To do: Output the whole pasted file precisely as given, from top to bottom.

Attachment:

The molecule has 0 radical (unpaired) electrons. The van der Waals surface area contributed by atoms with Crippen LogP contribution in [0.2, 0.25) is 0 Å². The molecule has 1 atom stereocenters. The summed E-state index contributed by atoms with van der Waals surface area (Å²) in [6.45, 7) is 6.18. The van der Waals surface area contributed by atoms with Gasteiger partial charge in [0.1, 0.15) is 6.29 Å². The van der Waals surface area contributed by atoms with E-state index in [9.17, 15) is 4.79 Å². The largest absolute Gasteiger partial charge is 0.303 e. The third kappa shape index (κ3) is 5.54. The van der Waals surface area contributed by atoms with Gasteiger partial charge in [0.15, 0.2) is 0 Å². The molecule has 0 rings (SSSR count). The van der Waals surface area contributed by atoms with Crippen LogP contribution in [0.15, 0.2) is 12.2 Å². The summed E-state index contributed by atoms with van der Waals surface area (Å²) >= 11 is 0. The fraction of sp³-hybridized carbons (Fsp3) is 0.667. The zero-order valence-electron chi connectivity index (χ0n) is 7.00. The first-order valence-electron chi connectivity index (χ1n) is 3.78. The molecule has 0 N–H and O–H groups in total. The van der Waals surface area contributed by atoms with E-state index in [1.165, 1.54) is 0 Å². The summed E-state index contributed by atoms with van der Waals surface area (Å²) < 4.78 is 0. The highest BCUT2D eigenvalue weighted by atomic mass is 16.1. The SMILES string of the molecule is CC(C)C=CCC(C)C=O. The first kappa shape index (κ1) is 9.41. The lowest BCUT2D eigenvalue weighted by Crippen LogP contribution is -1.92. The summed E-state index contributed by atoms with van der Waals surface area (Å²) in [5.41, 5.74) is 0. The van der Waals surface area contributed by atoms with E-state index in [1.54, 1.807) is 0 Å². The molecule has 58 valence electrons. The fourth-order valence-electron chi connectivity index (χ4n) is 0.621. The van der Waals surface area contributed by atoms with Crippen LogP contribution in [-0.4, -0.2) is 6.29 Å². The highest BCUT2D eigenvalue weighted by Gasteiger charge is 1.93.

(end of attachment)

The molecule has 0 radical (unpaired) electrons. The van der Waals surface area contributed by atoms with Crippen LogP contribution in [0.2, 0.25) is 0 Å². The molecule has 1 atom stereocenters. The summed E-state index contributed by atoms with van der Waals surface area (Å²) in [6.45, 7) is 6.18. The van der Waals surface area contributed by atoms with Gasteiger partial charge in [0.1, 0.15) is 6.29 Å². The van der Waals surface area contributed by atoms with E-state index in [9.17, 15) is 4.79 Å². The largest absolute Gasteiger partial charge is 0.303 e. The third kappa shape index (κ3) is 5.54. The van der Waals surface area contributed by atoms with Gasteiger partial charge in [0.15, 0.2) is 0 Å². The molecule has 0 rings (SSSR count). The van der Waals surface area contributed by atoms with Crippen LogP contribution in [0.15, 0.2) is 12.2 Å². The summed E-state index contributed by atoms with van der Waals surface area (Å²) >= 11 is 0. The fraction of sp³-hybridized carbons (Fsp3) is 0.667. The zero-order valence-electron chi connectivity index (χ0n) is 7.00. The first-order valence-electron chi connectivity index (χ1n) is 3.78. The molecule has 0 N–H and O–H groups in total. The van der Waals surface area contributed by atoms with E-state index in [1.165, 1.54) is 0 Å². The summed E-state index contributed by atoms with van der Waals surface area (Å²) < 4.78 is 0. The highest BCUT2D eigenvalue weighted by atomic mass is 16.1. The SMILES string of the molecule is CC(C)C=CCC(C)C=O. The first kappa shape index (κ1) is 9.41. The lowest BCUT2D eigenvalue weighted by Crippen LogP contribution is -1.92. The summed E-state index contributed by atoms with van der Waals surface area (Å²) in [5.41, 5.74) is 0. The van der Waals surface area contributed by atoms with E-state index in [1.54, 1.807) is 0 Å². The molecule has 58 valence electrons. The fourth-order valence-electron chi connectivity index (χ4n) is 0.621. The van der Waals surface area contributed by atoms with Crippen LogP contribution in [-0.4, -0.2) is 6.29 Å². The highest BCUT2D eigenvalue weighted by Gasteiger charge is 1.93.